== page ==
User **102** communicates with computer system **104** according to conventional user input/output (I/O) techniques. Computer system **104** (under the control of computer readable program code **108**) provides output to user **102** according to the present invention via video displays and audio messages, for example. User **102** provides input to computer system **104** via a keyboard, mouse, joystick, voice recognition, or any other type of input device known to those skilled in the art.

The present invention is preferably implemented as computer readable program code **108**. Computer readable program code **108** provides the instructions necessary for computer system **104** to execute the functionality described below. Those skilled in the art will recognize that computer readable program code **108** might be implemented in any computer language (e.g., C) acceptable to computer system **104**.

The present invention is described below in terms of computer graphics displays and operations performed upon these displays. Example graphical displays are provided, along with flowcharts which describe various operations performed on the displays. Those skilled in the art will readily recognize how to implement the graphical displays and operations on those displays as computer readable program code **108**.

The purpose of this section is to provide an overview of the functionality encompassed by the present invention. FIG. 2 is a flowchart **200** describing functions performed by computer system **104** under the control of computer readable program code **108** according to the present invention, and the relative order in which these functions preferably occur. Those skilled in the art will recognize that these steps might equivalently be performed in different sequence, and still achieve the results described below.

The present invention is directed to a system and method for aligning a surface with a projective body and calculating texture coordinates for the surface. By the operation of the present invention, texture coordinates (u, v) are calculated for each point (x, y, z) on the surface of interest. These texture coordinates are used by a graphics rendering system to assign a particular texture value to each point (x,y,z) on the surface.

In step **202**, computer system **104** receives a surface. FIG. 3A depicts an example surface **300**. The functionality of the present invention is described below with respect to surface **300**—those skilled in the art will recognize how these operations would apply to any arbitrary surface. Those skilled in the art will also recognize that surface **300** can be received from any digital memory accessible via communication link **112**, not just computer usable medium **110**.

In a preferred embodiment, surface **300** is a polygonal surface that includes one or more surface primitives **304**. A surface primitive **304** is a surface region bounded by surface edges **304**. A surface vertex **308** is the point at which two or more surface edges **306** meet. Example surface **300** is a three-dimensional rectangular box that includes six surface primitives **304**, eight surface vertices **308**, and twelve surface edges **306**. Surface **300** might be defined in two or three dimensions. Further, though polygonal surfaces are commonly used in computer graphics operations, those skilled in the art will recognize that the techniques described below apply equally well to other types of surfaces.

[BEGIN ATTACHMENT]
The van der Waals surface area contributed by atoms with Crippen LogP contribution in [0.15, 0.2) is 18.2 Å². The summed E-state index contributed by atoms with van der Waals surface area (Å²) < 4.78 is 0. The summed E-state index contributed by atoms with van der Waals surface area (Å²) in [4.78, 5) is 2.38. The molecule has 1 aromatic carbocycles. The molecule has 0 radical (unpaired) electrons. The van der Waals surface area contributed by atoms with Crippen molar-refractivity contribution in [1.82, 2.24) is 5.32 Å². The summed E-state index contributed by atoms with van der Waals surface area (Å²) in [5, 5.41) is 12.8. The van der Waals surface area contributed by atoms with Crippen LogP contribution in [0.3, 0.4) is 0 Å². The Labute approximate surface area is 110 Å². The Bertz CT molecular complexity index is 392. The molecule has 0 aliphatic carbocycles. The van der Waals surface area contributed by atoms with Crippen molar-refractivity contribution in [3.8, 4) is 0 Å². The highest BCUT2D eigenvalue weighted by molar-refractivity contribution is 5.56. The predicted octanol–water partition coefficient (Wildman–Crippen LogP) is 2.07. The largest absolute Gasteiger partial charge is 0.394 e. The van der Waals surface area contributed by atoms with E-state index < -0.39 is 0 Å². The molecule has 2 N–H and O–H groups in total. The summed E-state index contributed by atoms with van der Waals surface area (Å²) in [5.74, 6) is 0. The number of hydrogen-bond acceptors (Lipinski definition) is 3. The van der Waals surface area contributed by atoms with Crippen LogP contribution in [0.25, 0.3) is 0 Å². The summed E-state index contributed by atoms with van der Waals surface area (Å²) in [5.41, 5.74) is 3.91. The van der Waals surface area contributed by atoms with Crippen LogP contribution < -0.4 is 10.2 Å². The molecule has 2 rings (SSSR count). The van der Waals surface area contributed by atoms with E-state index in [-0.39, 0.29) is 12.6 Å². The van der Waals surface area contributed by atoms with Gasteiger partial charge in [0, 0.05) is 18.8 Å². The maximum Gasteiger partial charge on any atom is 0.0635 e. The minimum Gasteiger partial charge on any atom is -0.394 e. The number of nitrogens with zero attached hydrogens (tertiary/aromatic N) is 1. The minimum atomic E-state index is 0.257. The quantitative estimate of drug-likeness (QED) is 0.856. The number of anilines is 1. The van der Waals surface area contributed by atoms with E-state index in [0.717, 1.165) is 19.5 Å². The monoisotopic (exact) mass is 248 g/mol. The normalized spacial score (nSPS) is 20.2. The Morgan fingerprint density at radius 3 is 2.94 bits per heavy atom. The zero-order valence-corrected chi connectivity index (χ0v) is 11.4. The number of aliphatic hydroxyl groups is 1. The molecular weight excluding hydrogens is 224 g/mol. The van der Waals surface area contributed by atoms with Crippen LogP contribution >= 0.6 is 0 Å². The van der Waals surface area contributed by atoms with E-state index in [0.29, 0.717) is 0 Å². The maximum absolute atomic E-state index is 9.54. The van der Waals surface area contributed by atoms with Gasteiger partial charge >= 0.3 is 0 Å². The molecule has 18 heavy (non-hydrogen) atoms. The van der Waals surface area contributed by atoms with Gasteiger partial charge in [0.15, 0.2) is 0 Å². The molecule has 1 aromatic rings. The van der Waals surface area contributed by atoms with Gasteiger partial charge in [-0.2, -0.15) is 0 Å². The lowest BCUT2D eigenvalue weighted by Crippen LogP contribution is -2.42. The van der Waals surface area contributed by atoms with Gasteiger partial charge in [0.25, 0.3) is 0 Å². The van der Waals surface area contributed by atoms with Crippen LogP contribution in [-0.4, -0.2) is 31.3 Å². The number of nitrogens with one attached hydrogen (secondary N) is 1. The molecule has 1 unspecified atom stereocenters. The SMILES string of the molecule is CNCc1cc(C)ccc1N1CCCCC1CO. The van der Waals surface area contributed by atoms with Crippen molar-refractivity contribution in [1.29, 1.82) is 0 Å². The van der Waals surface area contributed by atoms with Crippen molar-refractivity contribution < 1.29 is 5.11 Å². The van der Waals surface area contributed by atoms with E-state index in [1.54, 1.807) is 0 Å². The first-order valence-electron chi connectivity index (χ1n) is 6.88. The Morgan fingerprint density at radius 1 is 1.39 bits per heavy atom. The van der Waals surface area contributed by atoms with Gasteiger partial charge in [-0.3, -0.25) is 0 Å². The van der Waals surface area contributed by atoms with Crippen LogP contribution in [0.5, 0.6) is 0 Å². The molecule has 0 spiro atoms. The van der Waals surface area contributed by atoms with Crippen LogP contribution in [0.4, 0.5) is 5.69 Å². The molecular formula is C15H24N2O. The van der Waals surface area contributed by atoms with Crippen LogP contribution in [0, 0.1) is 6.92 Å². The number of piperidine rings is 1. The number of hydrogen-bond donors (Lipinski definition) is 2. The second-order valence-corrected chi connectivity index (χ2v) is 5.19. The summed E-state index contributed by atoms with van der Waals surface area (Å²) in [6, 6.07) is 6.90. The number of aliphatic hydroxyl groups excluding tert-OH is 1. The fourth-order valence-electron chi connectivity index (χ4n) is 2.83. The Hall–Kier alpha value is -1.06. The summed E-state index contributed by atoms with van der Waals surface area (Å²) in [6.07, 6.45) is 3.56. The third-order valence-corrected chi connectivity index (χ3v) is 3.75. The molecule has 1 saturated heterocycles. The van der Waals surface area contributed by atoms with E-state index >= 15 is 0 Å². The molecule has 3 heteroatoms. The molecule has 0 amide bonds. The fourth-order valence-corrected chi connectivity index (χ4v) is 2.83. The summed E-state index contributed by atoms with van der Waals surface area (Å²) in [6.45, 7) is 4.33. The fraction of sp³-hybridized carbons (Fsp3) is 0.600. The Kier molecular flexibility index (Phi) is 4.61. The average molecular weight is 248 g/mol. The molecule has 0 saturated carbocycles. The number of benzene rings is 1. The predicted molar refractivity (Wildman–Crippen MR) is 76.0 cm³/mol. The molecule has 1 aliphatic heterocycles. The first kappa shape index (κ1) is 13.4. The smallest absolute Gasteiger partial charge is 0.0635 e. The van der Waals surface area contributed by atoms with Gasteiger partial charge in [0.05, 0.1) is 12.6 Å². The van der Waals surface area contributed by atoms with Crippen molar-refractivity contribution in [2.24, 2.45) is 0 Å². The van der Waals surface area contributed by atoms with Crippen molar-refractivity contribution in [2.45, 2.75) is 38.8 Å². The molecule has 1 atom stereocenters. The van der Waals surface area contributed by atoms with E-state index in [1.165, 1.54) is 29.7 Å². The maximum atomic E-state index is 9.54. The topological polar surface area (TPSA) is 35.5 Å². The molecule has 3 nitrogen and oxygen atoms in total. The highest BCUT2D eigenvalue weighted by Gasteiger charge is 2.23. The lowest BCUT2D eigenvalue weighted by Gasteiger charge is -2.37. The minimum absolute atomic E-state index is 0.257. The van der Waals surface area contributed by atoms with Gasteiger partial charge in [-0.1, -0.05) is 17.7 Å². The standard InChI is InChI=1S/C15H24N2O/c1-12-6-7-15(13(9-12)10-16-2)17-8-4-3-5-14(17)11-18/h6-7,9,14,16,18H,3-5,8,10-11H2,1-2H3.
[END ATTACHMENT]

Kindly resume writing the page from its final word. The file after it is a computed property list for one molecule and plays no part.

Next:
In step **204**, a projective body is selected, preferably an ellipsoid. FIG. 3B depicts an ellipsoidal projective body **302**. As is well known in the art, ellipsoidal projective body **302** is completely defined by a first axis **310**, a second axis **312**, and a third axis **314**. As described above, other example projective bodies include a sphere, cylinder, and rectangle.

In step **206**, surface **300** and projective body **302** are positioned and oriented with respect to one another. In a preferred embodiment, surface **300** is shifted and rotated to achieve the position and orientation of projective body **302**, as shown in FIG. **3**B. This approach is preferred because the equations presented below are derived under the assumption that ellipsoidal projective body **302** is centered at the origin and oriented such that its longest axis (first axis **310**) falls along the x axis, its second longest axis (second axis **312**) falls along the y axis, and its shortest axis (third axis **314**) falls along the z axis. Alternatively, projective body **302** could be shifted and rotated to achieve the position and orientation of surface **300**. Those skilled in the art will recognize that these alternative embodiments are conceptually equivalent, but result in different equations. Only the first alternative is described below.

Surface **300** is preferably shifted such that its center of mass is positioned at the origin of the coordinate system, just as ellipsoidal projective body **302** is in FIG. **3**B. Once surface **300** is shifted, an inertial ellipsoid is preferably calculated, based on shifted surface **300**, and used to determine the rotation necessary to correctly orient surface **300** with projective body **302**. Note that although an ellipsoid is preferably chosen as projective body **302**, the methods described herein can also be used to position and orient any conventional projective body **302**, such as a sphere, cylinder, or rectangle, prior to projection texture mapping.